BER is one of the most devastating physiological disorders that affect various crops such as tomato (Solanum lycopersicum L.), pepper (Capsicum annuum L.), watermelon (Citrullus lanatus (Thunb.) and eggplant (Solanum melongena L.) (Taylor and Locascio 2004; Díaz-Pérez and Hook 2017) (Fig. 1). A related disorder in apple is bitter pit (Bangerth 1979; de Freitas et al. 2010), BER and related disorders affect mostly the fruit, but other organs such as leaves, and flowers can suffer as well. Various leafy vegetables suffer tipburn (Kuo et al. 1981; Francois et al. 1991; Barta and Tibbitts 2000; Macias-González et al. 2019; Su et al. 2019) and other vegetables such as celery and cauliflower are affected by disorders that appear similar to BER (Geraldson 1952; Rosen 1990; Bouzo et al. 2007; Bianco et al. 2015). Combined, these physiological disorders can lead to significant yield losses especially in subsistence and organic farming (Ikeda and Kanayama 2015; Hagassou et al. 2019). As the demand for organic produce is increasing, the impact of abiotic stresses on this sector may become substantial as well. As an example, Hickory Hill Farm in Carlton GA, USA faced a challenging season in 2018 when they lost almost 80% of the organically grown tomatoes to BER (Josh Johns and Gary Shaw, personal communication). BER was first described in tomato more than 120 years ago as a physiological disorder caused by inconsistent watering (Selby 1896), a notion that has held up until today. The early studies also indicate that BER is of great concern as it was linked to significant crop losses caused by canopy transpiration rate and the use of ammonium-based fertilization (Stuckey 1916; Wedgworth et al. 1927; Chamberlain 1933).
In this review, we summarize the recent findings on the development of BER from research primarily conducted in tomato. These findings are starting to shed light on the molecular basis of the onset of BER as well as crop improvement strategies that can be applied in the near future.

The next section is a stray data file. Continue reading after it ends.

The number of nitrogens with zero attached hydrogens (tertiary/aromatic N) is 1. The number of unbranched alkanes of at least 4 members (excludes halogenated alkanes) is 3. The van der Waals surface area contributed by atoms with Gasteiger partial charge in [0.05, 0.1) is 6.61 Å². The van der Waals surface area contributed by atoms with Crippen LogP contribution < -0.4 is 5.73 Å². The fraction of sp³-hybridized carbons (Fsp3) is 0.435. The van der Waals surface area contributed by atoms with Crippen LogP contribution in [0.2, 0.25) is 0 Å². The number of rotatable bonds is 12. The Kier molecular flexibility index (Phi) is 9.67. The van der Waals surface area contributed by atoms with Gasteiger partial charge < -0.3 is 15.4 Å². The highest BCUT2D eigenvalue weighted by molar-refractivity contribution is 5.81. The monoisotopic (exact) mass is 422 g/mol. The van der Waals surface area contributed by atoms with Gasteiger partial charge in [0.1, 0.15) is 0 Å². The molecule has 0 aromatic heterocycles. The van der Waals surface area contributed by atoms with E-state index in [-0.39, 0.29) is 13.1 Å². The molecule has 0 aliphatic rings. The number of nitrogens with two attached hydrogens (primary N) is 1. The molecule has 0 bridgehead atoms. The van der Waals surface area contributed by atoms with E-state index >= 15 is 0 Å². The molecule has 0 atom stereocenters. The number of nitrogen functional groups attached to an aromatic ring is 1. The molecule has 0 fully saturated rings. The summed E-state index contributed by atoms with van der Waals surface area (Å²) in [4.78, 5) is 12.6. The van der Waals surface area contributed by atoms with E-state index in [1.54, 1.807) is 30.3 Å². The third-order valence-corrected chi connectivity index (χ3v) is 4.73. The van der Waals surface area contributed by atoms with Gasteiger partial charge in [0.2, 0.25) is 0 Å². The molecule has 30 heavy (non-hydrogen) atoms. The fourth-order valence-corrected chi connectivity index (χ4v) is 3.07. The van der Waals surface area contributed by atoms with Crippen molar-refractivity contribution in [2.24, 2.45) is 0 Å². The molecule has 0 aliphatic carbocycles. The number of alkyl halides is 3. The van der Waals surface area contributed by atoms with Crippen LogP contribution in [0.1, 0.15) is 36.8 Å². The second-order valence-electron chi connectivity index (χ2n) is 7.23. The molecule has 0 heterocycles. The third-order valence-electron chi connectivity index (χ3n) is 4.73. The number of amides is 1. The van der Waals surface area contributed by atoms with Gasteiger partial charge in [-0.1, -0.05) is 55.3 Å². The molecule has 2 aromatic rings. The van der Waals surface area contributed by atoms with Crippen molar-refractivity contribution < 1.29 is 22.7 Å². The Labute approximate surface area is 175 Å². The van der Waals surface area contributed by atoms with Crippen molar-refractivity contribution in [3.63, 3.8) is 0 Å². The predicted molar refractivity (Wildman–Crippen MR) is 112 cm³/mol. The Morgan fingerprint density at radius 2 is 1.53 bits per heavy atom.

Development of BER symptoms
The initial external symptoms of BER in tomato are often observed on the distal portion of the fruit during the second week after pollination but can also occur later during development at five weeks after pollination (Spurr 1959; Marcelis and Ho 1999; Saure 2001; Ho and White 2005; de Freitas et al. 2018; Rached et al. 2018). Typical symptoms appear as small light colored, water soaked spots on the blossom end of the fruit which is associated with cell plasmolysis and leaky membranes (Ho and White 2005) (Fig. 2). BER symptoms usually appear externally on the pericarp at the distal end, but affected areas may also occur in the internal distal placenta tissue without visible external symptoms (Brust 2004; Hochmuth and Hochmuth 2009). After BER induction, BER-affected areas often expand and turn into brown necrotic regions covering a significant proportion of the fruit and in some extreme cases affect the entire fruit. Occasionally, BER fails to expand, and the afflicted areas disappear. The symptoms can be exacerbated if they occur soon after pollination and, in such cases, the fruit never attains its maximum size. BER-afflicted areas often become prone to invasion from secondary pathogens such as saprophytic Alternaria fungal species (Brust 2004; Hochmuth and Hochmuth 2009).